The cast and crew arrive in Boston tomorrow, just in time for Adams to celebrate her first Halloween with her 7-month-old son, Harrison.
“I have a little Halloween travel outfit. It says ‘Mommy’s Little Pumpkin.’ He has a little hat and a little baby bib,” she said.
That’s a stark change from last year’s Halloween, in which she traded places with her husband, a retired ultimate fighter.
“He had the pink hair and the microphone,” she said. “I was six months pregnant and I was in one of his fight uniforms with a black eye. He kept singing, ‘I’m Your Lady.’ It was so funny.”
“Joseph and the Amazing Technicolor Dreamcoat,” Tuesday through Nov. 13, The Colonial Theatre, 106 Boylston St., Boston. Tickets $32.50-$87.50. Call 617-931-2787.

For more on either show, go to Broadway in Boston.

THE ART OF GHOST HUNTING: I had the opportunity to attend a class and hang out with two people who have appeared on Sci-Fi's "Ghost Hunters" and investigate paranormal complaints around New England. So you know, I experienced a haunting back in January in Flagstaff, Ariz., so I am a believer. What makes these spirits appear, though? And what implications does this have for an afterlife? That's what I still want to know. Anyhow. Here is that story.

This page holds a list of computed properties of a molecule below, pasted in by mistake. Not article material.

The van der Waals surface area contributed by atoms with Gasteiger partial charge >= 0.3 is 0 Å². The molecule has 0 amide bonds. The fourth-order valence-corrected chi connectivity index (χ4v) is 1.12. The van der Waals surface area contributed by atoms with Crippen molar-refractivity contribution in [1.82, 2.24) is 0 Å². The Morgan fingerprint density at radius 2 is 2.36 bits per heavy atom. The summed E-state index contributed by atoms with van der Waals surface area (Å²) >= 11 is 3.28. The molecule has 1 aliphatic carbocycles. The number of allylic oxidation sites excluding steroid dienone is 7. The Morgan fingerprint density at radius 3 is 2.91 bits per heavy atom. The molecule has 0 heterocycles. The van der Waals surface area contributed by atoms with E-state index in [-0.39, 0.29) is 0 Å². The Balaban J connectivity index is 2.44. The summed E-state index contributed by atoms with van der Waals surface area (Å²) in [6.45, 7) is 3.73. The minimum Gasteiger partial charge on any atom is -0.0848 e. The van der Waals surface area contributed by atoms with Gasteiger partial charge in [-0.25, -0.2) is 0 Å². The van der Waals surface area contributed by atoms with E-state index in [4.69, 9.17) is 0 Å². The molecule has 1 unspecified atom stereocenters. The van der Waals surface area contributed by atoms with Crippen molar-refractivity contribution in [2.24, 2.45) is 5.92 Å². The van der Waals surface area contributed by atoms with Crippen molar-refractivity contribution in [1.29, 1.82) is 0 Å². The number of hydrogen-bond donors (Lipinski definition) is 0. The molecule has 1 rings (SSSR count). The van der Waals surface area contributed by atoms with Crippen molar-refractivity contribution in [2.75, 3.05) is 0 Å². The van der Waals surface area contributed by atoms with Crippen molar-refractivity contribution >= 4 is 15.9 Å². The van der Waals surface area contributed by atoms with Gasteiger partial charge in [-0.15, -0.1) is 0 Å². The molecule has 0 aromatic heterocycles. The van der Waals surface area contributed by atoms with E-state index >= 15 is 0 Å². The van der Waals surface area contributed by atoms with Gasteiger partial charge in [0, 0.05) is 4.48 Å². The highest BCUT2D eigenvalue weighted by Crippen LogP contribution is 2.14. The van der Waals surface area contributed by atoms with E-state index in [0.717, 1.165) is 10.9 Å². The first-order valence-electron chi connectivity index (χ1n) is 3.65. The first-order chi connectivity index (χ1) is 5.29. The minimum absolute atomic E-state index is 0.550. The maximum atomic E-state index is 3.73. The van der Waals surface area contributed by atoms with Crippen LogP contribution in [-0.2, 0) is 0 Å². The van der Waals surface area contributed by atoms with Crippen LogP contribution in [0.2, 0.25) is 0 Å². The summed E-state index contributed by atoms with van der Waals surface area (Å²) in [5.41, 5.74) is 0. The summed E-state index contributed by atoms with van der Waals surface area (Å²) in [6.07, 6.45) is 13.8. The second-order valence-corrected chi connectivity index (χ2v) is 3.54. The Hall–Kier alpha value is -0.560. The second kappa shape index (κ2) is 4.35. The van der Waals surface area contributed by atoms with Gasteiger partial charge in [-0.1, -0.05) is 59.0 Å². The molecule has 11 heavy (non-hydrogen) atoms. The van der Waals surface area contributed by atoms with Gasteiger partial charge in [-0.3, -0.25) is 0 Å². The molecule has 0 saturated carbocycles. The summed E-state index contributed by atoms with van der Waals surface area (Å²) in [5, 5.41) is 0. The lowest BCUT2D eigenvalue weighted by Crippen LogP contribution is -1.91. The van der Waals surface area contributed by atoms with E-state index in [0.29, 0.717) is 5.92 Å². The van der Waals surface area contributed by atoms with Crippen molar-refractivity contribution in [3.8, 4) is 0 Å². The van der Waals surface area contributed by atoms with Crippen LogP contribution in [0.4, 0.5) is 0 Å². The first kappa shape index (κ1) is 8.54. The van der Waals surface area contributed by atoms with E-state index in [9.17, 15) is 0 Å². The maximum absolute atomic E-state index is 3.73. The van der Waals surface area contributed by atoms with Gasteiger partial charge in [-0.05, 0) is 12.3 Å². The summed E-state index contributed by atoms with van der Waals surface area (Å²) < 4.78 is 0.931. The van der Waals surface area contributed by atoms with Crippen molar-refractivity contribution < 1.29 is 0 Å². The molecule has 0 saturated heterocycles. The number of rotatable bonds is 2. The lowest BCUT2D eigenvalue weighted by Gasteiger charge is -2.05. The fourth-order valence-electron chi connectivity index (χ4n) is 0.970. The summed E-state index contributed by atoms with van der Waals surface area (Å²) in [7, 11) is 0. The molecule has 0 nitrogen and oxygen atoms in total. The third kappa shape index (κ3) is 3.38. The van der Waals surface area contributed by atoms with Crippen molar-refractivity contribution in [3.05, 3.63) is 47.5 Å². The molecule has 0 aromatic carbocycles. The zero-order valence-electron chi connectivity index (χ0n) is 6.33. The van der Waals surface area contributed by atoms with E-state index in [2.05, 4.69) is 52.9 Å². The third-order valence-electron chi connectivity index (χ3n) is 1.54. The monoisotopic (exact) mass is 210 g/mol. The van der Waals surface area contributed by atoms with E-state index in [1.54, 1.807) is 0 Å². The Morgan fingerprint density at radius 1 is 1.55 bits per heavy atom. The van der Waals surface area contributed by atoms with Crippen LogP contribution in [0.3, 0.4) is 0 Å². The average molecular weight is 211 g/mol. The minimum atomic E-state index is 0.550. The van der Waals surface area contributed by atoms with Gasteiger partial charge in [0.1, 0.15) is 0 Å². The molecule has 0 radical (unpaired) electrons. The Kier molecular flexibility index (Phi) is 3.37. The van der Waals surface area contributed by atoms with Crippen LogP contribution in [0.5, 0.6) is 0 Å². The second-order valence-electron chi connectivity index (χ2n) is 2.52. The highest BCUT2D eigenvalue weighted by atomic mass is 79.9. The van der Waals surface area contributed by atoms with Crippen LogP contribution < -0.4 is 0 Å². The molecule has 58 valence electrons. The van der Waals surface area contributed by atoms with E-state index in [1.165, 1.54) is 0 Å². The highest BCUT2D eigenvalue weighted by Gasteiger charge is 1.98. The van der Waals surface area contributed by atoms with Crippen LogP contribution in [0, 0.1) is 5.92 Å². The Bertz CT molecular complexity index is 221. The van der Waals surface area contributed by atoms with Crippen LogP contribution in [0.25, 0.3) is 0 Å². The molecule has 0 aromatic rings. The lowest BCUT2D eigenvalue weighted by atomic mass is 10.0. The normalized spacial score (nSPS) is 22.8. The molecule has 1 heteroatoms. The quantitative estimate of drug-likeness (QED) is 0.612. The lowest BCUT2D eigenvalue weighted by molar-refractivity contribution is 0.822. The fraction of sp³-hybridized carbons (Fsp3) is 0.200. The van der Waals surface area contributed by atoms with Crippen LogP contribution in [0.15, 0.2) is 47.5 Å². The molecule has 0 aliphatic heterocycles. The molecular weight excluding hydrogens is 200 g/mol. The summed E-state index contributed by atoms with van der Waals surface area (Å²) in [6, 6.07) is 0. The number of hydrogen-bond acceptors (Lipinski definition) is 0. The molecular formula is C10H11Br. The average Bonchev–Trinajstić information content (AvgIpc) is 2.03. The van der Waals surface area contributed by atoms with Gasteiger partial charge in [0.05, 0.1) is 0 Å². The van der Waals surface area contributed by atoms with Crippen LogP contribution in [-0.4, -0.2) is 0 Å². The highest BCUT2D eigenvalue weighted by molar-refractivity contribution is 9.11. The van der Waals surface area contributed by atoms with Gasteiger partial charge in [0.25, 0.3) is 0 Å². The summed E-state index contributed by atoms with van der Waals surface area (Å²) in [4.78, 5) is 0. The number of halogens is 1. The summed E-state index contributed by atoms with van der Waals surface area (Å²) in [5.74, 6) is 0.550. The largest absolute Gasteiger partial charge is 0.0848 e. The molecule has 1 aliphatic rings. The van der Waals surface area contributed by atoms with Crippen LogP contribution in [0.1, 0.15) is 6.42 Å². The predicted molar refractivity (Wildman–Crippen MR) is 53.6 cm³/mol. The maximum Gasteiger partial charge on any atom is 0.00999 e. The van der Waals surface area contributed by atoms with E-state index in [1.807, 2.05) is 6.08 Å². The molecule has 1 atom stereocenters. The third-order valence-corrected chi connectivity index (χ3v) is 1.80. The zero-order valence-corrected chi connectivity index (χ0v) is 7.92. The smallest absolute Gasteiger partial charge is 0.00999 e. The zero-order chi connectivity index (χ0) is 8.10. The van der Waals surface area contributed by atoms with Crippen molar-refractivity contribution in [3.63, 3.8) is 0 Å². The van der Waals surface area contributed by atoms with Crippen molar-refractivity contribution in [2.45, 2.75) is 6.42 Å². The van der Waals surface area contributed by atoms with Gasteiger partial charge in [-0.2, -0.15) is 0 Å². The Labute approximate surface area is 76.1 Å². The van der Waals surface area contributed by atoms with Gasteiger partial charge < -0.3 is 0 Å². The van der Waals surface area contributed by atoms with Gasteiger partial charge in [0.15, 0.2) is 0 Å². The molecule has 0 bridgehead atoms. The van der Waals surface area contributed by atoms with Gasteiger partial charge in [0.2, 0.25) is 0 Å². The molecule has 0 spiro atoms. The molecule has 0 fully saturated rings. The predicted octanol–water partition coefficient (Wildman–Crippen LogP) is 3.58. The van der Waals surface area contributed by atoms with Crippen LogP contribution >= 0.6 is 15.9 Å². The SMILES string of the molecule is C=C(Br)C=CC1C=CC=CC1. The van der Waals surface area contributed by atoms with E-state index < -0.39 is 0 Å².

When three North Shore men got caught trespassing earlier this year at Danvers State Hospital, they claimed they were hunting ghosts on the grounds of the former mental facility.
“They said they were filming for us,” said Kristyn Gartland, case coordinator for The Atlantic Paranormal Society.
TAPS, a Rhode Island-based volunteer group that stars in the Sci-Fi Channel show “Ghost Hunters” (Wednesdays at 9 p.m.; a Halloween special airs tomorrow at 10 p.m.) signs legal documents before investigating any paranormal complaint.
But it’s no surprise to Gartland that more people have become amateur ghost hunters. She and Mike Dion, assistant director and case manager for New England Paranormal, another volunteer group that often works with TAPS and “Ghost Hunters,” see packed rooms at their ghost-hunting classes at the Boston Center for Adult Education.